Taking place over 5 crucial years, “The Last Five Years” follows the individual and shared lives of Cathy and Jamie, as they grow together and grow apart.
Beginning from the final moments, Cathy demonstrates the devastating effects of a relationship that has crumbled, whilst Jamie revels in the naive discovery of true love for the first time. From here, the two embark along the same relationship in opposite directions, although through very different paths. As Jamie becomes increasingly obsessed with his own success, we see Cathy struggling to make it as an artist and find personal prosperity. (from 00production’s website).
Premiered in 2002, The Last Five Years is not the most well known musical, but this Saturday (9th) is your opportunity to watch as Jamie (Peter Todd) and Cathy (Maggie Moriarty) sing their way through a five-year relationship and their own, very real, isolation. A musical that lends itself to the format, with no huge chorus moments, no dancing on cars in L.A. the cast of two can happily pass through the show without having to interact in the real world.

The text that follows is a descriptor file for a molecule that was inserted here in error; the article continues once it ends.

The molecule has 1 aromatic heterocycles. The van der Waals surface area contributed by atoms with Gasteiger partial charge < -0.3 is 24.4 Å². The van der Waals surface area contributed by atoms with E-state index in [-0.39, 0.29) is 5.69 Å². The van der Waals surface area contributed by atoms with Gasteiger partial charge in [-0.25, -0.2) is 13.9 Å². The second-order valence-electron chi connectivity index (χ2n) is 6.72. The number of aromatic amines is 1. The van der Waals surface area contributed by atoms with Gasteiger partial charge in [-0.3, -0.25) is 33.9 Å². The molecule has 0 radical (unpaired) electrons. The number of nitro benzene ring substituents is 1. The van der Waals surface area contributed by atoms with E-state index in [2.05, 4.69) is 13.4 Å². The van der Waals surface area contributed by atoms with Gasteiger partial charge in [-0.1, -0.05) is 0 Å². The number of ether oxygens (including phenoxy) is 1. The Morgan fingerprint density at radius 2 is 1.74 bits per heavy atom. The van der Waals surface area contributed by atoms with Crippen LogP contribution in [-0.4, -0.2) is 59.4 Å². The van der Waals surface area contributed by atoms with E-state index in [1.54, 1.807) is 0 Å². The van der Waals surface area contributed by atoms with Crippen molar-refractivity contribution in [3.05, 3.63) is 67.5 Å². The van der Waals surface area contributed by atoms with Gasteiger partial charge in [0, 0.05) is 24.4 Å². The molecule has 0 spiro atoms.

In a statement for the show Livi van Warmelo, the Musical Director, comments;
“Jason Robert Brown, as both the librettist and the composer, has created some of the most honest emotional writing I’ve ever heard, leaving us with a source material that is raw and incredibly heartfelt. Each song isn’t a song but a musical tapestry, bending and allowing space for the text to take the time that it needs to come through… [the] intertextuality between the songs is key throughout, and is one of two main elements that drive the narrative progression, the other being the music’s ability to mould to the narrative direction of the libretto.”
This is an extremely ambitious project, requiring the syncing of a band as well as the two actors, and really playing with the boundaries between theatre and film – though the production team insists that this is a “digitised theatrical performance” and not a “film”.
The cameras float around, dancing with the actors, ever moving. This is not the multiple camera extravaganza of a National Theatre Live production. Filmed by friends and family the show jars with previous understandings of theatre, but in this strange new world theatre is having to brave new frontiers.
Produced, rehearsed and recorded exclusively from quarantine, a huge amount of work has gone into syncing it all up, setting a scene that is consistent across two completely different locations, and the practicalities of directing a show that has to be filmed.
“Working with everyone remotely has made the emotional separation of the characters all the more poignant, and I am shocked at how we can create an entire piece of musical theatre from the comfort of our own homes.”
The one off performance can be viewed online at 7:30pm, Saturday 9th May. Tickets are £3 and can be bought from www.00productions.co.uk/tickets